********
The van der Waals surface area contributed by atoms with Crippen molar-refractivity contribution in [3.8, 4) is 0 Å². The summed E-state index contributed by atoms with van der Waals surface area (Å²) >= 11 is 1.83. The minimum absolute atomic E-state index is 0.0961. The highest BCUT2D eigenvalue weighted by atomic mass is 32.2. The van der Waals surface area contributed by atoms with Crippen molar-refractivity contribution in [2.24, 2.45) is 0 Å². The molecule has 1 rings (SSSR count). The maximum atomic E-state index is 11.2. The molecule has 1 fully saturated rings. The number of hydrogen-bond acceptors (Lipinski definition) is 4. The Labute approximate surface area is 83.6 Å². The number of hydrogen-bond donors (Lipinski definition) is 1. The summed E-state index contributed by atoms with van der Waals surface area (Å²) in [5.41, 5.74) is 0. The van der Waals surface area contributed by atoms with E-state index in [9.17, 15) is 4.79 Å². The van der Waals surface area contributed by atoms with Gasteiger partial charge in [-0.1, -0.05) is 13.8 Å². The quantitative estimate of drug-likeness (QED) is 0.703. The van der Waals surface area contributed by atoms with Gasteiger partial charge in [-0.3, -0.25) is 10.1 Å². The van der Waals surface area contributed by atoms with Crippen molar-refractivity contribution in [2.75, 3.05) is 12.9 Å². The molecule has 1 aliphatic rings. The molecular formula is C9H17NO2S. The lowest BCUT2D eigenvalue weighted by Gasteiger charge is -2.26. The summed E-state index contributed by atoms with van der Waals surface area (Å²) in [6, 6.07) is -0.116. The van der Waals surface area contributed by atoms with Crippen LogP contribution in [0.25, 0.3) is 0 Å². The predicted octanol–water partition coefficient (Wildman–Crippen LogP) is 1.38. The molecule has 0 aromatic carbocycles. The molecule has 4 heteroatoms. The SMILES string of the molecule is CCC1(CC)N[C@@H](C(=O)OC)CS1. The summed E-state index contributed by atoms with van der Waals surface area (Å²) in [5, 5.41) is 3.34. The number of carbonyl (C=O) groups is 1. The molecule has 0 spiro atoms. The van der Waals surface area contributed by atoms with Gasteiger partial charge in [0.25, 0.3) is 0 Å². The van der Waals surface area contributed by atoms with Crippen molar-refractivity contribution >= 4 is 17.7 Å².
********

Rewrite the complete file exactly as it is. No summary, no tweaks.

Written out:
The van der Waals surface area contributed by atoms with Crippen molar-refractivity contribution in [3.8, 4) is 0 Å². The summed E-state index contributed by atoms with van der Waals surface area (Å²) >= 11 is 1.83. The minimum absolute atomic E-state index is 0.0961. The highest BCUT2D eigenvalue weighted by atomic mass is 32.2. The van der Waals surface area contributed by atoms with Crippen molar-refractivity contribution in [2.24, 2.45) is 0 Å². The molecule has 1 rings (SSSR count). The maximum atomic E-state index is 11.2. The molecule has 1 fully saturated rings. The number of hydrogen-bond acceptors (Lipinski definition) is 4. The Labute approximate surface area is 83.6 Å². The number of hydrogen-bond donors (Lipinski definition) is 1. The summed E-state index contributed by atoms with van der Waals surface area (Å²) in [5.41, 5.74) is 0. The van der Waals surface area contributed by atoms with E-state index in [9.17, 15) is 4.79 Å². The van der Waals surface area contributed by atoms with Gasteiger partial charge in [-0.1, -0.05) is 13.8 Å². The quantitative estimate of drug-likeness (QED) is 0.703. The van der Waals surface area contributed by atoms with Gasteiger partial charge in [-0.3, -0.25) is 10.1 Å². The van der Waals surface area contributed by atoms with Crippen molar-refractivity contribution in [2.75, 3.05) is 12.9 Å². The molecule has 1 aliphatic rings. The molecular formula is C9H17NO2S. The lowest BCUT2D eigenvalue weighted by Gasteiger charge is -2.26. The summed E-state index contributed by atoms with van der Waals surface area (Å²) in [6, 6.07) is -0.116. The van der Waals surface area contributed by atoms with Crippen LogP contribution in [0.25, 0.3) is 0 Å². The predicted octanol–water partition coefficient (Wildman–Crippen LogP) is 1.38. The molecule has 0 aromatic carbocycles. The molecule has 4 heteroatoms. The SMILES string of the molecule is CCC1(CC)N[C@@H](C(=O)OC)CS1. The summed E-state index contributed by atoms with van der Waals surface area (Å²) in [5, 5.41) is 3.34. The number of carbonyl (C=O) groups is 1. The molecule has 0 spiro atoms. The van der Waals surface area contributed by atoms with Gasteiger partial charge in [0.25, 0.3) is 0 Å². The van der Waals surface area contributed by atoms with Crippen molar-refractivity contribution >= 4 is 17.7 Å².